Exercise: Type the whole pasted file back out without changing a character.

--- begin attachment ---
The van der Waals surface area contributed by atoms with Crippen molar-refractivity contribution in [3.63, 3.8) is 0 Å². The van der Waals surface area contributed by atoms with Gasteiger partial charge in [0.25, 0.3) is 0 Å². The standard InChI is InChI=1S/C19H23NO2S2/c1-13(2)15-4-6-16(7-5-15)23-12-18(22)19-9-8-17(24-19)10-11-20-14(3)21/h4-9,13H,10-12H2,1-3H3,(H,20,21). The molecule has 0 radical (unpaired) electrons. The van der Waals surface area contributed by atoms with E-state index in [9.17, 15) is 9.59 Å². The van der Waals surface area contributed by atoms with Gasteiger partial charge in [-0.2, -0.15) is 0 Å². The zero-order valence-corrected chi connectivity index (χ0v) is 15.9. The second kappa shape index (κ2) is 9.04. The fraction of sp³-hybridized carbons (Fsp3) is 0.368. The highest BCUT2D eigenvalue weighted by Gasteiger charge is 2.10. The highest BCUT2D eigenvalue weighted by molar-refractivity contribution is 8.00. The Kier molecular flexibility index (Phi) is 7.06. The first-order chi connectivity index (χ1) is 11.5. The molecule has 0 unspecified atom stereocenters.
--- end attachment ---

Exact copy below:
The van der Waals surface area contributed by atoms with Crippen molar-refractivity contribution in [3.63, 3.8) is 0 Å². The van der Waals surface area contributed by atoms with Gasteiger partial charge in [0.25, 0.3) is 0 Å². The standard InChI is InChI=1S/C19H23NO2S2/c1-13(2)15-4-6-16(7-5-15)23-12-18(22)19-9-8-17(24-19)10-11-20-14(3)21/h4-9,13H,10-12H2,1-3H3,(H,20,21). The molecule has 0 radical (unpaired) electrons. The van der Waals surface area contributed by atoms with E-state index in [9.17, 15) is 9.59 Å². The van der Waals surface area contributed by atoms with Gasteiger partial charge in [-0.2, -0.15) is 0 Å². The zero-order valence-corrected chi connectivity index (χ0v) is 15.9. The second kappa shape index (κ2) is 9.04. The fraction of sp³-hybridized carbons (Fsp3) is 0.368. The highest BCUT2D eigenvalue weighted by Gasteiger charge is 2.10. The highest BCUT2D eigenvalue weighted by molar-refractivity contribution is 8.00. The Kier molecular flexibility index (Phi) is 7.06. The first-order chi connectivity index (χ1) is 11.5. The molecule has 0 unspecified atom stereocenters.